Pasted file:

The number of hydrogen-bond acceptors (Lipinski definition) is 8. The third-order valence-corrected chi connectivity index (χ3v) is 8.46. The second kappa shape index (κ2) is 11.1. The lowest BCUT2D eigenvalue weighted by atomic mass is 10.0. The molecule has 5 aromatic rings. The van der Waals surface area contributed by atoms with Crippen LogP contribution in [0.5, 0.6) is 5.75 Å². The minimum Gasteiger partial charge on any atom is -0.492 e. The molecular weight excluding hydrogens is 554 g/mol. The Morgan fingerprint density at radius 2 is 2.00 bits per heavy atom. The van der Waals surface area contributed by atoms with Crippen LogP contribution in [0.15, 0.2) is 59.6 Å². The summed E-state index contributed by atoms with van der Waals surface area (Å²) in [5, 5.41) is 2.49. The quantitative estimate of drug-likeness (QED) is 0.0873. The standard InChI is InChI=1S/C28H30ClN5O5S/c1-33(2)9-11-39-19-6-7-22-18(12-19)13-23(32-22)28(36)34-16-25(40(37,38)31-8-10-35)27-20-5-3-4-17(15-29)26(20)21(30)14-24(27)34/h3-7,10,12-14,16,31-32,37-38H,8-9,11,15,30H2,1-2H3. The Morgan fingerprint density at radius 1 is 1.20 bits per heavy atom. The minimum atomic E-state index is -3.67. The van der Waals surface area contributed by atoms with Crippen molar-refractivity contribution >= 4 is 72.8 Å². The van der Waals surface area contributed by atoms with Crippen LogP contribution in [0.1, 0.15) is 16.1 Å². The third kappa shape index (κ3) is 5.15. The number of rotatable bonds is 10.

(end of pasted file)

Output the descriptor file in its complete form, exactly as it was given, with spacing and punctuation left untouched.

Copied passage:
The number of hydrogen-bond acceptors (Lipinski definition) is 8. The third-order valence-corrected chi connectivity index (χ3v) is 8.46. The second kappa shape index (κ2) is 11.1. The lowest BCUT2D eigenvalue weighted by atomic mass is 10.0. The molecule has 5 aromatic rings. The van der Waals surface area contributed by atoms with Crippen LogP contribution in [0.5, 0.6) is 5.75 Å². The minimum Gasteiger partial charge on any atom is -0.492 e. The molecular weight excluding hydrogens is 554 g/mol. The Morgan fingerprint density at radius 2 is 2.00 bits per heavy atom. The van der Waals surface area contributed by atoms with Crippen LogP contribution in [0.15, 0.2) is 59.6 Å². The summed E-state index contributed by atoms with van der Waals surface area (Å²) in [5, 5.41) is 2.49. The quantitative estimate of drug-likeness (QED) is 0.0873. The standard InChI is InChI=1S/C28H30ClN5O5S/c1-33(2)9-11-39-19-6-7-22-18(12-19)13-23(32-22)28(36)34-16-25(40(37,38)31-8-10-35)27-20-5-3-4-17(15-29)26(20)21(30)14-24(27)34/h3-7,10,12-14,16,31-32,37-38H,8-9,11,15,30H2,1-2H3. The Morgan fingerprint density at radius 1 is 1.20 bits per heavy atom. The minimum atomic E-state index is -3.67. The van der Waals surface area contributed by atoms with Crippen molar-refractivity contribution >= 4 is 72.8 Å². The van der Waals surface area contributed by atoms with Crippen LogP contribution in [0.1, 0.15) is 16.1 Å². The third kappa shape index (κ3) is 5.15. The number of rotatable bonds is 10.